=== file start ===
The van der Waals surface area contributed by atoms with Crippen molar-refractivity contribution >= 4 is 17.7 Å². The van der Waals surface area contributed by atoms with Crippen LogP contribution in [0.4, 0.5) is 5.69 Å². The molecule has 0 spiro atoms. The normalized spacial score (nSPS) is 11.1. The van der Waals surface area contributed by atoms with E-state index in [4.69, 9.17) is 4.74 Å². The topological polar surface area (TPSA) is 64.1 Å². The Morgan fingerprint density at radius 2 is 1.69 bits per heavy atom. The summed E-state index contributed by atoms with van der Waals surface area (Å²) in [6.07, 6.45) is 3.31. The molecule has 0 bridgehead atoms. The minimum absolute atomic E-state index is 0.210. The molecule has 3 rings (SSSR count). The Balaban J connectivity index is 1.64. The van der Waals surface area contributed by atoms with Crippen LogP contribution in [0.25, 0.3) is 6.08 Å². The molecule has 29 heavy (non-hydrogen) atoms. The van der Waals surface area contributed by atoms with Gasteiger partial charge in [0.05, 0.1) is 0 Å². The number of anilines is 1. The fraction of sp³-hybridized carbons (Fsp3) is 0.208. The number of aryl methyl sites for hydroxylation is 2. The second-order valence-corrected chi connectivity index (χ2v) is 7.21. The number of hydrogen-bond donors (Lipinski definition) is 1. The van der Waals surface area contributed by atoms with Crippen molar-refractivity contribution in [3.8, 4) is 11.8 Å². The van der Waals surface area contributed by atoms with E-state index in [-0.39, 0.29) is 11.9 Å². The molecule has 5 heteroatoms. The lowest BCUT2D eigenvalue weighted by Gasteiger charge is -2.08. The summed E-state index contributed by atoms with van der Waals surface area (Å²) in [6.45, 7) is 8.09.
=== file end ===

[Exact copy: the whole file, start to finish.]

The van der Waals surface area contributed by atoms with Crippen molar-refractivity contribution >= 4 is 17.7 Å². The van der Waals surface area contributed by atoms with Crippen LogP contribution in [0.4, 0.5) is 5.69 Å². The molecule has 0 spiro atoms. The normalized spacial score (nSPS) is 11.1. The van der Waals surface area contributed by atoms with E-state index in [4.69, 9.17) is 4.74 Å². The topological polar surface area (TPSA) is 64.1 Å². The Morgan fingerprint density at radius 2 is 1.69 bits per heavy atom. The summed E-state index contributed by atoms with van der Waals surface area (Å²) in [6.07, 6.45) is 3.31. The molecule has 0 bridgehead atoms. The minimum absolute atomic E-state index is 0.210. The molecule has 3 rings (SSSR count). The Balaban J connectivity index is 1.64. The van der Waals surface area contributed by atoms with Crippen LogP contribution in [0.25, 0.3) is 6.08 Å². The molecule has 29 heavy (non-hydrogen) atoms. The van der Waals surface area contributed by atoms with Gasteiger partial charge in [0.05, 0.1) is 0 Å². The number of anilines is 1. The fraction of sp³-hybridized carbons (Fsp3) is 0.208. The number of aryl methyl sites for hydroxylation is 2. The second-order valence-corrected chi connectivity index (χ2v) is 7.21. The number of hydrogen-bond donors (Lipinski definition) is 1. The van der Waals surface area contributed by atoms with Crippen molar-refractivity contribution in [3.8, 4) is 11.8 Å². The van der Waals surface area contributed by atoms with E-state index in [-0.39, 0.29) is 11.9 Å². The molecule has 5 heteroatoms. The lowest BCUT2D eigenvalue weighted by Gasteiger charge is -2.08. The summed E-state index contributed by atoms with van der Waals surface area (Å²) in [6.45, 7) is 8.09.